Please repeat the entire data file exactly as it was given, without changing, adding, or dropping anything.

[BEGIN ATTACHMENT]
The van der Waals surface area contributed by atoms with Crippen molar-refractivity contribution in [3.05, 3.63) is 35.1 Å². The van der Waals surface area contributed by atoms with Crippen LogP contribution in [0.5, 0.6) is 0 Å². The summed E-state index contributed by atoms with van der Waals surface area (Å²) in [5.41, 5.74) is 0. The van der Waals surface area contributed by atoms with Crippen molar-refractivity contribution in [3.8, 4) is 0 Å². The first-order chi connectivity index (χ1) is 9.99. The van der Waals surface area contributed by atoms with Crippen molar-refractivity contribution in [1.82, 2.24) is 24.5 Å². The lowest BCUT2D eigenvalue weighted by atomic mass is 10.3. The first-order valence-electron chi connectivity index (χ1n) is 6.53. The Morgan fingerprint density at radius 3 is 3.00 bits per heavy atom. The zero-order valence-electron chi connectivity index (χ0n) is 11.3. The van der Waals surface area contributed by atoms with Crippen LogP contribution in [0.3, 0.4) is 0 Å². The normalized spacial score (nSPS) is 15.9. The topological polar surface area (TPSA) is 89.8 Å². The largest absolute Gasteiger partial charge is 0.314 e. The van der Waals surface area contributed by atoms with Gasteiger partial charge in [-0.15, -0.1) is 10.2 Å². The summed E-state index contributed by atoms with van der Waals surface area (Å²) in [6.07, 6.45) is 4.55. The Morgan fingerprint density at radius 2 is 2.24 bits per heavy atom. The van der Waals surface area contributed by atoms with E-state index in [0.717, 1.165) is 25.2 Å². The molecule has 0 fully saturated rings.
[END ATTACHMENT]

The van der Waals surface area contributed by atoms with Crippen molar-refractivity contribution in [3.05, 3.63) is 35.1 Å². The van der Waals surface area contributed by atoms with Crippen LogP contribution in [0.5, 0.6) is 0 Å². The summed E-state index contributed by atoms with van der Waals surface area (Å²) in [5.41, 5.74) is 0. The van der Waals surface area contributed by atoms with Crippen molar-refractivity contribution in [3.8, 4) is 0 Å². The first-order chi connectivity index (χ1) is 9.99. The van der Waals surface area contributed by atoms with Crippen molar-refractivity contribution in [1.82, 2.24) is 24.5 Å². The lowest BCUT2D eigenvalue weighted by atomic mass is 10.3. The first-order valence-electron chi connectivity index (χ1n) is 6.53. The Morgan fingerprint density at radius 3 is 3.00 bits per heavy atom. The zero-order valence-electron chi connectivity index (χ0n) is 11.3. The van der Waals surface area contributed by atoms with Crippen LogP contribution in [0.3, 0.4) is 0 Å². The normalized spacial score (nSPS) is 15.9. The topological polar surface area (TPSA) is 89.8 Å². The largest absolute Gasteiger partial charge is 0.314 e. The van der Waals surface area contributed by atoms with Gasteiger partial charge in [-0.15, -0.1) is 10.2 Å². The summed E-state index contributed by atoms with van der Waals surface area (Å²) in [6.07, 6.45) is 4.55. The Morgan fingerprint density at radius 2 is 2.24 bits per heavy atom. The van der Waals surface area contributed by atoms with E-state index in [0.717, 1.165) is 25.2 Å². The molecule has 0 fully saturated rings.